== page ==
The OFW Christmas list
A technician in Dubai wishes he could go home instead of just sending presents to his loved ones. A nurse in the US wishes that when she does go home, her job will still be waiting for her when she gets back.
They both wish a trip home didn't cost so much money or take so much time. It wouldn't be so difficult to rationalize a trip instead of again participating in the holidays via webcam.
They wish their flights won't be canceled or delayed. They've saved through the year to be able to pay for their trip. In their jobs as nannies, engineers, and factory workers, it's all they've been thinking about. After the balikbayan boxes these workers send through the years, they don't keep much of their wages for themselves other than putting away for airfare in case they do get the chance.
A mother wishes that when her children see her again, they'll recognize her. At the very least she'll hope that someone teaches them to fake it and run to her for a rehearsed hug. A father will want them to laugh and smile with him and tell him they love him, but even if they don't say thank you, their health and happiness will be enough.
Wishes for family
Even if he's arrived with presents for each one of them, what he really wishes for his family are good health and ease of life. He doesn't want his children to worry about their tuition, books, or having something nice to wear for a family reunion. He wants them to stand tall among their friends knowing that they are well-dressed and well-fed because they are loved.
Maybe if they are proud of themselves they will forget that in order to do that, he had to leave them behind.
She wishes her children are making the most of their education. She hopes they realize the edge they have over their peers in going to a better school and having access to better jobs when they're done. She hopes they don't waste their opportunities by starting families too early or deciding that school is not for them, when she would have done anything for that chance.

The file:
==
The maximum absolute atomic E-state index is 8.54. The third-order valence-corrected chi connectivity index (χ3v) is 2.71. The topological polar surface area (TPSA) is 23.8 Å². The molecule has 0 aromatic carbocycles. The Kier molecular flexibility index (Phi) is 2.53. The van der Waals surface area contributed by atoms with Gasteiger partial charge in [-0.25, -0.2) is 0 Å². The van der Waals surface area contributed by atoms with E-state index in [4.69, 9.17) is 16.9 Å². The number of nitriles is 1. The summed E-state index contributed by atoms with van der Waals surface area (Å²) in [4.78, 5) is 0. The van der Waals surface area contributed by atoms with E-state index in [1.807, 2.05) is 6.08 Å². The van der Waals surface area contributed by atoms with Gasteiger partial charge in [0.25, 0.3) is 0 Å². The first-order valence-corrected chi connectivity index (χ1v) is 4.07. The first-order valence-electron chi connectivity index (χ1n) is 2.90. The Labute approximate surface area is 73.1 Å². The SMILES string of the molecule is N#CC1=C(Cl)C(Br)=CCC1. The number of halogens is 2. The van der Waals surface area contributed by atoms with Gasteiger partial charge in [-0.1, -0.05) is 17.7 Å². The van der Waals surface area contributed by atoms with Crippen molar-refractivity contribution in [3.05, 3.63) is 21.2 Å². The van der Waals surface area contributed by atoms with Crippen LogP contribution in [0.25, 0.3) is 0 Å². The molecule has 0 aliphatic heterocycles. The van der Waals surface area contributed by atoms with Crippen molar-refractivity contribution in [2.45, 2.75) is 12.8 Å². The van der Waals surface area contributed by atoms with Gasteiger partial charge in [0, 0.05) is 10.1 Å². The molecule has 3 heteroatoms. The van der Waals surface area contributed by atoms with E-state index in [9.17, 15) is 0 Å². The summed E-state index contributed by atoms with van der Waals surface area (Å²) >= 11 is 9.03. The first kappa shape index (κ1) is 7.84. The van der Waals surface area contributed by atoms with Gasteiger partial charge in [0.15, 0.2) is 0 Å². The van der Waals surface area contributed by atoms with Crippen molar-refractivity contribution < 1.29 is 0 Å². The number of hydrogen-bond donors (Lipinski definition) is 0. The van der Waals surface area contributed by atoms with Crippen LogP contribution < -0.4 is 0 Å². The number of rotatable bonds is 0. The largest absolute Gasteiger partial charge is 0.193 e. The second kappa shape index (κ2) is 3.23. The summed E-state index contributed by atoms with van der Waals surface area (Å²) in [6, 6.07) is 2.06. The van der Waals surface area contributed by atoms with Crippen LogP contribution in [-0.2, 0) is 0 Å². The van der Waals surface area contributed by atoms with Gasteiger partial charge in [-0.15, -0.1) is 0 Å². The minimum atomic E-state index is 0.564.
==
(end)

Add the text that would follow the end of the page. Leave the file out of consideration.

Regardless of how hard she works, she doesn't wish for much for herself other than that her sacrifices won't be for naught. Maybe with their level of education they won't have to leave their own families to feed them when it's their turn. For her, that will be enough.
A husband hopes the spouse he left has not strayed from him, although he's quite aware of the necessity of intimacy in married life. A wife hopes her husband has not started another family in her absence, though she knows very well what it's like to be lonely and long for a loving pair of arms.
He hopes his wife has put their hard-earned money to good use and saved some for emergencies. She longs to tell him she depends on him as much as he depends on her. He wants to tell her that despite the distance, he still considers her his home.
Lack of choice
Instead of resenting them for being away, OFWs hope their families realize their lack of choice. That as sad and difficult it is to leave them, it is necessary to earn a better wage to address the needs that a local job cannot.
That daughter in Rome hopes her family knows the bitterness in her chest when she is alone and away from them, the hardships she stomachs but never mentions, and the loneliness she constantly tries to fight. An auntie in Australia wishes her nieces and nephews would make the most of their lives while she sacrifices hers so they might have a better chance.
A longtime seaman hopes to get some rest from my work when he visits. He hopes that when his relatives come, they sincerely want to see him instead of asking for help to fix their houses. He's used to being approached to address health issues or to pay for schooling, but he's hoping for a break this time.
For once, a lifelong domestic helper in Hong Kong wishes nobody would need anything from her for just a few days. They all wish their families recognize that working abroad doesn't mean that money is in endless supply.
A housekeeper wishes she could let her family know of her struggles, but she doesn't want to burden them with her difficulties because they might feel guilty and think she resents supporting their lives.
As a mother, she hopes they instead appreciate the advice she gives from a distance – reminders to do well in school and stay away from vices – because more often than not it's the only thing she can do from afar.
As we send our gift requests and lists of holiday wants to our relatives abroad this year, have we ever wondered what would be on their own lists? What would they say if they're actually asked what they would want for Christmas?
Unlike requests for clothes, toys, gadgets, and cash, OFWs ask for nothing material. Aside from more health and strength to work some more for their family's survival, what do our beloved overseas workers really want for themselves this Christmas? Have we even asked them what they want in their own lives?
More importantly, what could we do to return the favor of our OFW relative's sacrifice? – Rappler.com